Long Term ROI from RFID Solutions
With increased visibility of inventory, organizations can deliver the right product to the right place at the right time with more efficiency many organizations believe fulfillment levels on store floors will also improve. Reductions by 7% in stock-outs will exist since RFID technology increases the visibility of inventory
In Addition shrinkage reductions due to the enhanced security of RFID will aid in creating higher fulfillment levels, customer service,
RFID technology over the long run could cut warehouse picking errors and labor costs by 36%
The faster companies integrate the RFID technology into their warehouses the more ROI will accumulate as the RFID technology evolves. The following is a summary of the positive benefits organizations have experienced after RFID implementation
• Reduction in inventory carrying cost
• Reduction in stock outs
• Reduction in shrinkage
• Reduction in labor costs
• Improved customer service
• Improved fulfillment rates
Another important fact concerning the long-term ROI is the potential for RFID-related savings once the tags can be fully implemented throughout the supply chain down to the item level. At this point there are predictions of huge costs savings due to complete product visibility even at the retail
This is very complex task and should not be underestimated. At the first place organizations must know their current position and role in supply chain
Business leaders must investigate and understand their current practices and processes and identify areas where enhanced information and visibility from RFID can provide the largest and fastest returns.
One of the first issues that must be addressed with RFID tags is when the tags will be
Placed on the cases/pallets. Will item already have RFID tags installed or will it be necessary to develop a process at the warehouse to tag all incoming items? Will corrugated manufacturers build the tags into the boxes? Organizations must also consider how pallet loads created at the warehouse, especially rainbow pallets (pallets of mixed products), will be properly identified and
There are two main strategies for the placement of RFID readers. One strategy is
Place readers at major gateways or portals within the warehouse, with the highest concentration of readers located at receiving and shipping areas. Other ideal locations for gateways are entrances and exits to the conveyor system. Managers must be sure to place these gateways in areas that promote efficient product flow and support the quick movements of large amounts of goods.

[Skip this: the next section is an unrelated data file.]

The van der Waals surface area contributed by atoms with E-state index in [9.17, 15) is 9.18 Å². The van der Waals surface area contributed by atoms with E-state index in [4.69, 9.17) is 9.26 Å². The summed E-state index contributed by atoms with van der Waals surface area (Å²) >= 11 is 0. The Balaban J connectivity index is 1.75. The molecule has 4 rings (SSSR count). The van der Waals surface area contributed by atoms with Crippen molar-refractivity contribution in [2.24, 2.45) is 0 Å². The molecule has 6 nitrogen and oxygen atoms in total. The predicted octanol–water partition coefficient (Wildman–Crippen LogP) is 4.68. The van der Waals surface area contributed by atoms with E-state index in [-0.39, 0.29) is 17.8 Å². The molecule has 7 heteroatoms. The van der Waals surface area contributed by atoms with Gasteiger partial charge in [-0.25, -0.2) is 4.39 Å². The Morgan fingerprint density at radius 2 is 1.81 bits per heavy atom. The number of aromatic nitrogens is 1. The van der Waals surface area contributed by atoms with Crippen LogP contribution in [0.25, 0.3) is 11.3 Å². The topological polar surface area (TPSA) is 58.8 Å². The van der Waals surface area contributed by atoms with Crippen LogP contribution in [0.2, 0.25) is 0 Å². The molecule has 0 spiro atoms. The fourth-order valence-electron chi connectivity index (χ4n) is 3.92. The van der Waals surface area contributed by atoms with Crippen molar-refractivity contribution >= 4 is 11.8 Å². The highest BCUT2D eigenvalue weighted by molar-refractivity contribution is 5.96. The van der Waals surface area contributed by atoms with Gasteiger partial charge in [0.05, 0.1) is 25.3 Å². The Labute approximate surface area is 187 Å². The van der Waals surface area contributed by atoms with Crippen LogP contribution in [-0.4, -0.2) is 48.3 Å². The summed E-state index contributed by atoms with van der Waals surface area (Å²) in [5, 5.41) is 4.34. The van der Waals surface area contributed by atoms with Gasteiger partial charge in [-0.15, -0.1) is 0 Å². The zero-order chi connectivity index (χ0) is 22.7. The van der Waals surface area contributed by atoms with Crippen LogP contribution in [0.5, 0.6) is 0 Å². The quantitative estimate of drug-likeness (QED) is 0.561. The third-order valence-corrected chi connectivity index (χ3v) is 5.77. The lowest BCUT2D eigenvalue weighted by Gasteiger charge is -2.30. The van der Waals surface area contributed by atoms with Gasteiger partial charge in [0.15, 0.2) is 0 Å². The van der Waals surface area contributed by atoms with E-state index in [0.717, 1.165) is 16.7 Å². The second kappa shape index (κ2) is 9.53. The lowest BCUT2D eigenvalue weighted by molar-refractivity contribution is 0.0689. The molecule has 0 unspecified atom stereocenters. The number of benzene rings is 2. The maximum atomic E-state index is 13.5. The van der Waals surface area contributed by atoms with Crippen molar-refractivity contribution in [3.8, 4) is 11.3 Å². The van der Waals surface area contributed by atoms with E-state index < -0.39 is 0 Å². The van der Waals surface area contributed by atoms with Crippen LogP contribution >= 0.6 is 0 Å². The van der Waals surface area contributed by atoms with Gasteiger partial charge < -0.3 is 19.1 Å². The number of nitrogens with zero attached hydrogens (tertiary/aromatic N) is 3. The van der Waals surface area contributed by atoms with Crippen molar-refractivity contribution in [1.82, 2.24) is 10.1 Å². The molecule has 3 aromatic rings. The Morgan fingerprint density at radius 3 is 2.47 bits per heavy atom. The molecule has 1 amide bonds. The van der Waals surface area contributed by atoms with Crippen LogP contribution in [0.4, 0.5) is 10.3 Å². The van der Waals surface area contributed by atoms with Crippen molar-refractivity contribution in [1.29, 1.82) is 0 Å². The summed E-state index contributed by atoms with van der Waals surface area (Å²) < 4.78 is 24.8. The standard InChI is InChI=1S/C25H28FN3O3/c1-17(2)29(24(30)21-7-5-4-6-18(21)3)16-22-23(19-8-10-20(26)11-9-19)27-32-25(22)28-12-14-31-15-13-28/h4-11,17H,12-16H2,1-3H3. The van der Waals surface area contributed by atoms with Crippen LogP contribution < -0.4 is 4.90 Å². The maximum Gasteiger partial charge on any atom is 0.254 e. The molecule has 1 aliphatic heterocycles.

Rerouting goods or slowing down the product flow to ensure proper reads should not be required if the processes within the warehouse have been reengineered to realize the benefits of RFID
The implementation of RFID tags alone does not provide any direct benefits. To realize the full benefits of RFID, the implemented system must have the ability to capture and process the data
created by RFID tags and to analyze that data to provide useful information to support warehouse decisions. To capture and process this data, some type of middleware must be developed and installed to interface between the RFID readers and the WMS because WMS systems are not currently capable of direct interface with RFID readers
4) IT Infrastructure
There are many requirements for an IT infrastructure to handle an RFID system implementation. One of the major requirements will be to assess the amount of bandwidth needed to handle the increase in data transmissions
5) Labor Training
The implementation of an RFID system will have profound effects on nearly all jobs and
Tasks in a warehouse. Organizations must involve personnel from each process area in
the warehouse to understand how RFID technology will affect each required task. This
Detailed level of understanding along with lessons learned from initial pilot programs will
allow managers to develop the appropriate training modules for their employees. The
training of employees must emphasize how RFID will make it easier for employees to
complete their daily tasks as well as outline how RFID will improve the efficiency of the
entire warehouse along with the rest of the supply chain
RFID is a significant part of the broad movement toward sensor-actuator, always-on devices; smart tags with capabilities ranging from monitoring the date of perishable goods and automatically reducing the price as the expiration approaches, to sounding an alarm when a forklift operator places a palette of flammable chemicals in a restricted area. Reaping all the benefits from RFID and achieving positive ROI requires more than just tags and readers. A thorough rethinking of how to do business and a restructuring of systems and processes throughout an organization.